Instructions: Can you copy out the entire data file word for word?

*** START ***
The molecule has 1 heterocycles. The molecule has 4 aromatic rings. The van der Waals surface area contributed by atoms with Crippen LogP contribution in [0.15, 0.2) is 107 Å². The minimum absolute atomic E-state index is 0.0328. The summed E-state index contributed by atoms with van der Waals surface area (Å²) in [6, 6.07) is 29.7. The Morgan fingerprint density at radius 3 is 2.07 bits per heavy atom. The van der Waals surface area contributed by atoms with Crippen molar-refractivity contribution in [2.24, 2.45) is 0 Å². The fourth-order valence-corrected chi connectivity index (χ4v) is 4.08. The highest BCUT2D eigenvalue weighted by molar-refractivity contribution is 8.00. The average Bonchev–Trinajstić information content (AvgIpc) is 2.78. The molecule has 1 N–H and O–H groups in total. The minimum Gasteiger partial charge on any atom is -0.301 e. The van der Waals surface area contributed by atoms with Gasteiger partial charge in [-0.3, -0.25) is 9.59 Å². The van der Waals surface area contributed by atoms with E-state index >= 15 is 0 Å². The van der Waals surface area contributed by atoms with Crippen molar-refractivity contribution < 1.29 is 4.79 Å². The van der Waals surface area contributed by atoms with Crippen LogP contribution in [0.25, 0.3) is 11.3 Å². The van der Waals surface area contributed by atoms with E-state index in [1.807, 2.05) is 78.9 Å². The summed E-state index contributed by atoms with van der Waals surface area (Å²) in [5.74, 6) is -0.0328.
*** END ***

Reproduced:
The molecule has 1 heterocycles. The molecule has 4 aromatic rings. The van der Waals surface area contributed by atoms with Crippen LogP contribution in [0.15, 0.2) is 107 Å². The minimum absolute atomic E-state index is 0.0328. The summed E-state index contributed by atoms with van der Waals surface area (Å²) in [6, 6.07) is 29.7. The Morgan fingerprint density at radius 3 is 2.07 bits per heavy atom. The van der Waals surface area contributed by atoms with Crippen molar-refractivity contribution in [2.24, 2.45) is 0 Å². The fourth-order valence-corrected chi connectivity index (χ4v) is 4.08. The highest BCUT2D eigenvalue weighted by molar-refractivity contribution is 8.00. The average Bonchev–Trinajstić information content (AvgIpc) is 2.78. The molecule has 1 N–H and O–H groups in total. The minimum Gasteiger partial charge on any atom is -0.301 e. The van der Waals surface area contributed by atoms with Gasteiger partial charge in [-0.3, -0.25) is 9.59 Å². The van der Waals surface area contributed by atoms with E-state index >= 15 is 0 Å². The van der Waals surface area contributed by atoms with Crippen molar-refractivity contribution < 1.29 is 4.79 Å². The van der Waals surface area contributed by atoms with Crippen LogP contribution in [0.25, 0.3) is 11.3 Å². The van der Waals surface area contributed by atoms with E-state index in [1.807, 2.05) is 78.9 Å². The summed E-state index contributed by atoms with van der Waals surface area (Å²) in [5.74, 6) is -0.0328.